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Highlights from the 2013 Federal Budget

26 March 2013

When Finance Minister Jim Flaherty unveiled the Conservative government’s 2013 budget in Parliament last week, it was widely believed that it was going to be made up of cut after cut after cut. The Conservatives, and Mr. Flaherty himself, have been extremely vocal about bringing the country’s books back into balance by 2015. But while the opposition may have already been preparing their arguments and their slandering the Conservatives, most pointed to these expected cuts, the budget actually wasn’t as restrictive as many had predicted. Here are the six key highlights from this year’s budget, and what they mean for Canadian businesses, consumers, and households.

The Cuts
As promised, the 2013 federal budget did bring some cuts with Mr. Flaherty declaring that this budget “contains the smallest increase in discretionary spending in nearly 20 years.” That of course, is to help get the books back in balance. However these cuts, promises Mr. Flaherty, won’t affect provinces or Canadians, as the federal government will not be limiting the amount of money given to them.

One of the biggest highlights was the amount of jobs the Conservatives are going to help create this year. Through the Canada Job Grant Canadians could potentially receive $15,000 or even more per person, with $5,000 coming from the federal government. Employers and the provinces would be expected to match whatever comes from the government.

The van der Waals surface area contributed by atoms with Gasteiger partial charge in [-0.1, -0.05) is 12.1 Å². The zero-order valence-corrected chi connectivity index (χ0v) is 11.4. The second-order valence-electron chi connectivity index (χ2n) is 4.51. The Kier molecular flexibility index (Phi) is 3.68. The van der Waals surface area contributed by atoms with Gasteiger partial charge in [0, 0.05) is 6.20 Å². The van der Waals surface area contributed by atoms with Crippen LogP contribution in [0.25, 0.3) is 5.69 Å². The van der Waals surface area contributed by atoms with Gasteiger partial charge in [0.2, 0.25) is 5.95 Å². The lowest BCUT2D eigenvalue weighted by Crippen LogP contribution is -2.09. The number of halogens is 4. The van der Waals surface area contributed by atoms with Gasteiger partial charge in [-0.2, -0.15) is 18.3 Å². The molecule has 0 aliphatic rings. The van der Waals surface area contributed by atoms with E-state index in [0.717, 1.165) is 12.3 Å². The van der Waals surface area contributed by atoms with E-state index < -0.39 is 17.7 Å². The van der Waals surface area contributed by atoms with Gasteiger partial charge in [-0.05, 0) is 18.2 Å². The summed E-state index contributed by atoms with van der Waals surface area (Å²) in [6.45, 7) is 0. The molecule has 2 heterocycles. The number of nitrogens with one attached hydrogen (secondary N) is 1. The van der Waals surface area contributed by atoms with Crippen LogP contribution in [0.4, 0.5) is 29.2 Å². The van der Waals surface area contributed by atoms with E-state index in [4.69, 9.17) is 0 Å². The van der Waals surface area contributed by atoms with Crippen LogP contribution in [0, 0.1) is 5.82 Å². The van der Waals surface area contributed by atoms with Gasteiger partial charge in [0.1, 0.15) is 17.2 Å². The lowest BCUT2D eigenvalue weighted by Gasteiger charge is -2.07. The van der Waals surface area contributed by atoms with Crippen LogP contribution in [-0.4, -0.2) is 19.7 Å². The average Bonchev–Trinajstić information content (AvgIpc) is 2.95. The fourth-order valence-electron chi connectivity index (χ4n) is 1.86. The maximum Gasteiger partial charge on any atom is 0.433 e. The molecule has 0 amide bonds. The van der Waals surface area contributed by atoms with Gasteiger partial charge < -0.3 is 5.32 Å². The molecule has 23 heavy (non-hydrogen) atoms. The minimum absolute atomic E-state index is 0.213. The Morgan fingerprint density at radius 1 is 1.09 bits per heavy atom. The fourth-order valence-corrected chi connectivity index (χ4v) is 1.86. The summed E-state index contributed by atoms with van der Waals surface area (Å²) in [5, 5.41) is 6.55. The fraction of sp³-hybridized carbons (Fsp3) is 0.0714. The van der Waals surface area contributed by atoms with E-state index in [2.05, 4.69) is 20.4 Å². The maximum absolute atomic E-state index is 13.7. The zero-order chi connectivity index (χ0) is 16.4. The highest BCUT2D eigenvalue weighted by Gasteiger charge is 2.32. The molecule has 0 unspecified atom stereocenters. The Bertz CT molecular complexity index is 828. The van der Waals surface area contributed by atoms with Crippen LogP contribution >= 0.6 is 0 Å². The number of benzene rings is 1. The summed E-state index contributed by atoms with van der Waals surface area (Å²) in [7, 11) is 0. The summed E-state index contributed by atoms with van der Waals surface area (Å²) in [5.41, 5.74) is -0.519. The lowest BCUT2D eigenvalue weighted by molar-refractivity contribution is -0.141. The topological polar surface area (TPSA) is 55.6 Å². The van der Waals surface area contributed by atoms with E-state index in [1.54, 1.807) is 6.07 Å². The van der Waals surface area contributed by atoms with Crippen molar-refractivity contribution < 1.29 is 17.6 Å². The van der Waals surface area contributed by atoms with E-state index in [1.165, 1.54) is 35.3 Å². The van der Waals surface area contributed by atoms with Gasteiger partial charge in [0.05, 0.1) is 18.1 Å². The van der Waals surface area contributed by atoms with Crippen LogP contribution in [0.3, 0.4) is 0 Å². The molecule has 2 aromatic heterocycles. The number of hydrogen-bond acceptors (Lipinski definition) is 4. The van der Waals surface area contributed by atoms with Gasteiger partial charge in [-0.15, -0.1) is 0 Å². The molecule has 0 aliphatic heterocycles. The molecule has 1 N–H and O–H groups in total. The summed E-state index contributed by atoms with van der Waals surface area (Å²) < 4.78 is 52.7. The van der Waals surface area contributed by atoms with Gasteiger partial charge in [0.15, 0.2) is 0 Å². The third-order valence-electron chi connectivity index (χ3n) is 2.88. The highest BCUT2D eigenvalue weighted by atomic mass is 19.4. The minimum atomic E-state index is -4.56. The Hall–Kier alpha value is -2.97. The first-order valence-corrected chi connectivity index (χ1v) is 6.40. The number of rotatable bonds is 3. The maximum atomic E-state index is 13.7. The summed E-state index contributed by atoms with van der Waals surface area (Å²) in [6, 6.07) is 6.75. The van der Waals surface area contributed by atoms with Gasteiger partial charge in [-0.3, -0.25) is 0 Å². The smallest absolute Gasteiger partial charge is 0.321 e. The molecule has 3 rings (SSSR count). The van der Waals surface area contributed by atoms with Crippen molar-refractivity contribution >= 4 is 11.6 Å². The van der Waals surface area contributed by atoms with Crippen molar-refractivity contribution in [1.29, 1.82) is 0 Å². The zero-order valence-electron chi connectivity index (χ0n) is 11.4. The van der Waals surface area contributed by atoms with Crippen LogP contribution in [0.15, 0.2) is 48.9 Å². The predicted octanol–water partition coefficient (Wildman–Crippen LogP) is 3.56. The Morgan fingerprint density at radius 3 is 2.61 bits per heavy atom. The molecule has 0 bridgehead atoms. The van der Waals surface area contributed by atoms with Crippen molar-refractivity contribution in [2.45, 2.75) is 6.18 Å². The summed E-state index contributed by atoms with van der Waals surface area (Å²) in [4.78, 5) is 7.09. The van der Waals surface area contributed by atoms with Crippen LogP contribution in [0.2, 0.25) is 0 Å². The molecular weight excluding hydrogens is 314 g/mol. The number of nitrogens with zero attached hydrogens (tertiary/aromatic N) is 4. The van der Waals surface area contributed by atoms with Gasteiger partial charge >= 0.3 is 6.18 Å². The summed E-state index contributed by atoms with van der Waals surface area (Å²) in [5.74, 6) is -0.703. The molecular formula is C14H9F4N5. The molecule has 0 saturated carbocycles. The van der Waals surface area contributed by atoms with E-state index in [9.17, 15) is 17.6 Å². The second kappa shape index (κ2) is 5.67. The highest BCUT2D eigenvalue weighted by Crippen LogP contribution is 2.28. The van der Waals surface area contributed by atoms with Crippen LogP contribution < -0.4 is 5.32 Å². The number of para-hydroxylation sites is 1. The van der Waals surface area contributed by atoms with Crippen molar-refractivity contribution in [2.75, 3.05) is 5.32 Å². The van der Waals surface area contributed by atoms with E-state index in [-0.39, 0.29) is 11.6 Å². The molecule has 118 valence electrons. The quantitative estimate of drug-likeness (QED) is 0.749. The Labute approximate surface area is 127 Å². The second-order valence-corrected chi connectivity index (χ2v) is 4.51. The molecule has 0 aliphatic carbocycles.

Elimination of the CIDA
In an effort towards “international synergy,” and overall efficiency, there will no longer be a Canadian International Development Agency. This organization provided critical work to help developing countries and the citizens in them. However this does not mean that Canada will no longer be providing those services. Instead, those duties will be taken on by the Department of Foreign Affairs and International Trade; and because the growth this organization will be seeing, and to identify it as a new entity, it will now be called the Department of Foreign Affairs, Trade and Development.

Boost to manufacturers
Those in the manufacturing business can breathe a sigh of relief. Instead of seeing more restrictions and taxes from the government, in order to help them balance the books, manufacturers will instead receive tax relief of up to $1.4 billion for new machinery and equipment, spread out over the span of four years.

Tax cuts on certain items
Some items that are deemed to be necessary or of certain benefit to Canadians will have taxes reduced on them. These include baby clothes, sports equipment, ice skates, and golf clubs. Whether or not Canadian consumers will reap these benefits are yet to be seen.

Getting tough on taxes
Along with talking regularly about getting the books back into balance, the Conservatives have also been very vocal lately about getting tough on taxes. This has mostly included those citizens that owe taxes and have so far evaded them – something that is said to be costing the government billions of dollars in revenue currently. Along with these new measures, the budget also included the elimination of “unintended tax benefits” that gives some individuals and businesses the right not to pay taxes, through certain loopholes such as moving the money off-shore. This budget clearly cracks down on that, including rewards for those who blow the whistle on such tax evaders.

What did you like best about the 2013 federal budget? What did you like least about it?

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